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The 'boneyard': Where airlines send old planes to be scrapped

USA Today  2016-05-13 20:10:17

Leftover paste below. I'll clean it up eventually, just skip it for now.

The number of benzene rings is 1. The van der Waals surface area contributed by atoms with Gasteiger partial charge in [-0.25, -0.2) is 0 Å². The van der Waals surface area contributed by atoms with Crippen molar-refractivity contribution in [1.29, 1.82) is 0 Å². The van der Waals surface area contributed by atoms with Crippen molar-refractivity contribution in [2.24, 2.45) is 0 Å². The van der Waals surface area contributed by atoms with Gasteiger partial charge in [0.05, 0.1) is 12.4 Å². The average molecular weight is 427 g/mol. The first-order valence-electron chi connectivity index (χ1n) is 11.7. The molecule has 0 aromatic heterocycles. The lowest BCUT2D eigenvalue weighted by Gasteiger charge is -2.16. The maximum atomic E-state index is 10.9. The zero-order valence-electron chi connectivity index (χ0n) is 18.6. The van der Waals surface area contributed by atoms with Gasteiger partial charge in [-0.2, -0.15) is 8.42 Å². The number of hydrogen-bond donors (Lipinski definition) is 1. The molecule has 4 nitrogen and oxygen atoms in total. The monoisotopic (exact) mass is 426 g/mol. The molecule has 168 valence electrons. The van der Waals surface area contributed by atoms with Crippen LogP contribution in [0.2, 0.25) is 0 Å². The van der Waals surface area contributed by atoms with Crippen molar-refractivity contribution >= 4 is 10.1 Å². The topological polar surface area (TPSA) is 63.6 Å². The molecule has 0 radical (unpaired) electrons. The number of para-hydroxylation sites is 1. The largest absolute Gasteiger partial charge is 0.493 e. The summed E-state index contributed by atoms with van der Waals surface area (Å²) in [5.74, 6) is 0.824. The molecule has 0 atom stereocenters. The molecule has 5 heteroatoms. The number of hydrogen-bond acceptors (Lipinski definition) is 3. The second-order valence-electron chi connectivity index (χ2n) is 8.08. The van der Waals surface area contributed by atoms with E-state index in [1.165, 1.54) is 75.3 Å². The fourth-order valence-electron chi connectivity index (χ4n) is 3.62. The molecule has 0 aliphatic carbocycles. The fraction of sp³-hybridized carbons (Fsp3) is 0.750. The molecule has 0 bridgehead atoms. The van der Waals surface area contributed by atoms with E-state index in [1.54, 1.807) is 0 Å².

1 of 622 of 623 of 624 of 625 of 626 of 627 of 628 of 629 of 6210 of 6211 of 6212 of 6213 of 6214 of 6215 of 6216 of 6217 of 6218 of 6219 of 6220 of 6221 of 6222 of 6223 of 6224 of 6225 of 6226 of 6227 of 6228 of 6229 of 6230 of 6231 of 6232 of 6233 of 6234 of 6235 of 6236 of 6237 of 6238 of 6239 of 6240 of 6241 of 6242 of 6243 of 6244 of 6245 of 6246 of 6247 of 6248 of 6249 of 6250 of 6251 of 6252 of 6253 of 6254 of 6255 of 6256 of 6257 of 6258 of 6259 of 6260 of 6261 of 6262 of 62AutoplayShow ThumbnailsShow CaptionsLast SlideNext SlideROSWELL, N.M. ?American Airlines Flight 9780 arrives from Dallas/Fort Worth and taxis past a line of other MD-80 passenger jets as the morning sun rises over the New Mexico desert on a chilly morning this past winter.But as the jet comes to a stop, there?s no boarding gate or jet bridge. In fact, there are no paying passengers aboard at all.The pilots leave the cockpit and head toward the rear of the plane. They drop the rear stairs from the 140-seat MD-80?s rear emergency exit, and the flight?s four occupants ? two pilots, an American employee and a journalist ? calmly descend the steps into the New Mexico sun.Lines of planes stretch for nearly as far as the eye can see. Many bear familiar logos. Most planes are intact ? but not all of them. Reams of airplane parts lay strewn nearby across the desert floor.?They affectionately call this the boneyard,? says Martin Testorff, one of American?s aircraft storage managers based here.The ?boneyard? is the colloquial term given to aircraft storage facilities where out-of-use planes are sent to be sold, stored or scrapped. Most are in arid locations such as California or Arizona. The one here in New Mexico ? officially the Roswell International Air Center ? is the preferred facility for American.Working in heat of more then 100F, Alejandro Moreno takes an ax to a bulkhead inside a JAL Boeing 747-400 being scrapped at a Roswell on Aug. 5, 2015. (Photo: Jeremy Dwyer-Lindgren, Special for USA TODAY)The Center?s sprawling grounds sit adjacent to Roswell?s tiny airport terminal, where American is the only carrier currently offering regular scheduled passenger flights ? three per day to Dallas/Fort Worth and one to Phoenix.But it?s the flow of older, retiring jets that are the real lifeblood of the Roswell International Air Center.Planes can sit indefinitely in storage here, where the dry desert air helps keep the idle aircraft from corroding. Some find second lives, taken in by cargo carriers or by smaller airlines in the developing world. Others face a stark end ? raided for parts or scrapped altogether.Whatever fate awaits, Testorff says, ?We take good care of our airplanes out here.?American isn?t the only carrier to retire its planes to Roswell, one of about a half-dozen such facilities in the United States. Several Boeing 777s from Asian discount carrier Scoot are visible during one recent visit. As is an old Thai Airways Airbus A300 and a Boeing 727 with a long-faded paint job.1 of 542 of 543 of 544 of 545 of 546 of 547 of 548 of 549 of 5410 of 5411 of 5412 of 5413 of 5414 of 5415 of 5416 of 5417 of 5418 of 5419 of 5420 of 5421 of 5422 of 5423 of 5424 of 5425 of 5426 of 5427 of 5428 of 5429 of 5430 of 5431 of 5432 of 5433 of 5434 of 5435 of 5436 of 5437 of 5438 of 5439 of 5440 of 5441 of 5442 of 5443 of 5444 of 5445 of 5446 of 5447 of 5448 of 5449 of 5450 of 5451 of 5452 of 5453 of 5454 of 54AutoplayShow ThumbnailsShow CaptionsLast SlideNext SlideThere are private aircraft, too, including a red 1962 Lockheed JetStar JT 12-5 that once flew Elvis, according to American?s staff at Roswell.But most of the planes currently on the ground here have come from American. And for good reason: The airline is phasing out its once-vast fleet of MD-80 and Boeing 757 jets, retiring those older models as part of an aggressive fleet-renewal plan.The retirement of the MD-80 ? long the backbone of American?s domestic fleet ? has been especially prolific. The carrier once had more than 370 ?Super 80s,? as American refers to them, in its fleet. But they?re scheduled to be phased out by 2017, replaced by modern new Boeing and Airbus jets.The airline has been sending its MD-80s to the Roswell boneyard since 2003, with the rate increasing in the past two years to about one retirement a week.The remains of a Thai Airways Airbus A300 are seen at the Roswell “boneyard” on Dec. 4, 2015. (Photo: Ben Mutzabaugh, USA TODAY)The stored planes have become especially important for American for as long as the last MD-80s and 757s remain in its active fleet. Both planes have long been out of production, meaning parts can be difficult to track down if maintenance is needed. This makes their idled brethren in Roswell a crucial link to keeping the others flying.?We store them so we can use the material for the fleet, to keep the fleet flying,? says Paul Bahle, manager of aircraft disposition for American Airlines.While the MD-80 is the current headliner for American at Roswell, the airline retires other aircraft types here too, including 757s and a few 767s.Leased planes are returned ?and we sell as many as the owned assets as we can. But as you can see, we keep quite a lot of them out here,? Bahle says.Beyond the business side of the boneyard, there?s plenty of interest in the facility from aviation enthusiasts.?We get more requests for tours than probably Disneyland,? Testorff says, even though the facility is not open to the public. ?They (people) always want to come see it and experience it for themselves,? adds Bahle. ?To see an airline in kind of a different light. They just want to come out and see the planes in different states of disrepair.?Pat Walsh ? the captain on Flight 9780 that brought yet another American MD-80 to "the Boneyard" ? has been here previously. Even he?s eager for another look. ?All the airlines that have come and gone over the years,? Walsh says, reminiscing about a previous visit. ?Pan Am, TWA and Braniff brought back a lot of memories ? those carriers I remember as a kid.??And now there are American Airlines airplanes as we?re getting new airplanes and retiring our older ones,? he adds, bringing his visit full circle.Read or Share this story: http://usat.ly/27ixRHc